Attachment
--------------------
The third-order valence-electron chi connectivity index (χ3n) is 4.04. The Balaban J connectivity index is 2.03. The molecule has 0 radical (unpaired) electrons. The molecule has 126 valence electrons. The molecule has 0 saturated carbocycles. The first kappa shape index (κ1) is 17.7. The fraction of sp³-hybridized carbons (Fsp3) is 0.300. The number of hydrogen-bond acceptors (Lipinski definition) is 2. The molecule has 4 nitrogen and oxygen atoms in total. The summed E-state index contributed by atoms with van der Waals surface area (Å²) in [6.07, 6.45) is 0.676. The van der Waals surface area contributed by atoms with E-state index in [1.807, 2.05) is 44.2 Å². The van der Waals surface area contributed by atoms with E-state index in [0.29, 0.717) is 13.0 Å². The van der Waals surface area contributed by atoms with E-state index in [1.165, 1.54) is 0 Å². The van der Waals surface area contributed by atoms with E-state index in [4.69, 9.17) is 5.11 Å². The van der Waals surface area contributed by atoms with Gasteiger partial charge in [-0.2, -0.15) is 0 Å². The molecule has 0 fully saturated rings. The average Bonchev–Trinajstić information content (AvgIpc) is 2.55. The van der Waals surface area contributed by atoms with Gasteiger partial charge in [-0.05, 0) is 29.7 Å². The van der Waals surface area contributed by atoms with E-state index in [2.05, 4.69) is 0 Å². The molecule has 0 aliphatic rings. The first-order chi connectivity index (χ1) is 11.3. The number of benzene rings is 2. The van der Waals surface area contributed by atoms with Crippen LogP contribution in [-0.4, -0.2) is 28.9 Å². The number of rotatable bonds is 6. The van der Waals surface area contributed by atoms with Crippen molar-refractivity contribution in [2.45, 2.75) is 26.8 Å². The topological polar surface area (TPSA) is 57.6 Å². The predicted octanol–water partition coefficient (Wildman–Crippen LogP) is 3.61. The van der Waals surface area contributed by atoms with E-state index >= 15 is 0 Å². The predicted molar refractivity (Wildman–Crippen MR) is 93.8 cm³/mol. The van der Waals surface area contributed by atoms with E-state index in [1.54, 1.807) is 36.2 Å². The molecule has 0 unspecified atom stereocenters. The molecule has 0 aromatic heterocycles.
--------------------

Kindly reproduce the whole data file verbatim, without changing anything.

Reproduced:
The third-order valence-electron chi connectivity index (χ3n) is 4.04. The Balaban J connectivity index is 2.03. The molecule has 0 radical (unpaired) electrons. The molecule has 126 valence electrons. The molecule has 0 saturated carbocycles. The first kappa shape index (κ1) is 17.7. The fraction of sp³-hybridized carbons (Fsp3) is 0.300. The number of hydrogen-bond acceptors (Lipinski definition) is 2. The molecule has 4 nitrogen and oxygen atoms in total. The summed E-state index contributed by atoms with van der Waals surface area (Å²) in [6.07, 6.45) is 0.676. The van der Waals surface area contributed by atoms with E-state index in [1.807, 2.05) is 44.2 Å². The van der Waals surface area contributed by atoms with E-state index in [0.29, 0.717) is 13.0 Å². The van der Waals surface area contributed by atoms with E-state index in [1.165, 1.54) is 0 Å². The van der Waals surface area contributed by atoms with E-state index in [4.69, 9.17) is 5.11 Å². The van der Waals surface area contributed by atoms with Gasteiger partial charge in [-0.2, -0.15) is 0 Å². The molecule has 0 fully saturated rings. The average Bonchev–Trinajstić information content (AvgIpc) is 2.55. The van der Waals surface area contributed by atoms with Gasteiger partial charge in [-0.05, 0) is 29.7 Å². The van der Waals surface area contributed by atoms with E-state index in [2.05, 4.69) is 0 Å². The molecule has 0 aliphatic rings. The first-order chi connectivity index (χ1) is 11.3. The number of benzene rings is 2. The van der Waals surface area contributed by atoms with Crippen LogP contribution in [-0.4, -0.2) is 28.9 Å². The number of rotatable bonds is 6. The van der Waals surface area contributed by atoms with Crippen molar-refractivity contribution in [2.45, 2.75) is 26.8 Å². The topological polar surface area (TPSA) is 57.6 Å². The predicted octanol–water partition coefficient (Wildman–Crippen LogP) is 3.61. The van der Waals surface area contributed by atoms with E-state index >= 15 is 0 Å². The predicted molar refractivity (Wildman–Crippen MR) is 93.8 cm³/mol. The van der Waals surface area contributed by atoms with E-state index in [1.54, 1.807) is 36.2 Å². The molecule has 0 unspecified atom stereocenters. The molecule has 0 aromatic heterocycles.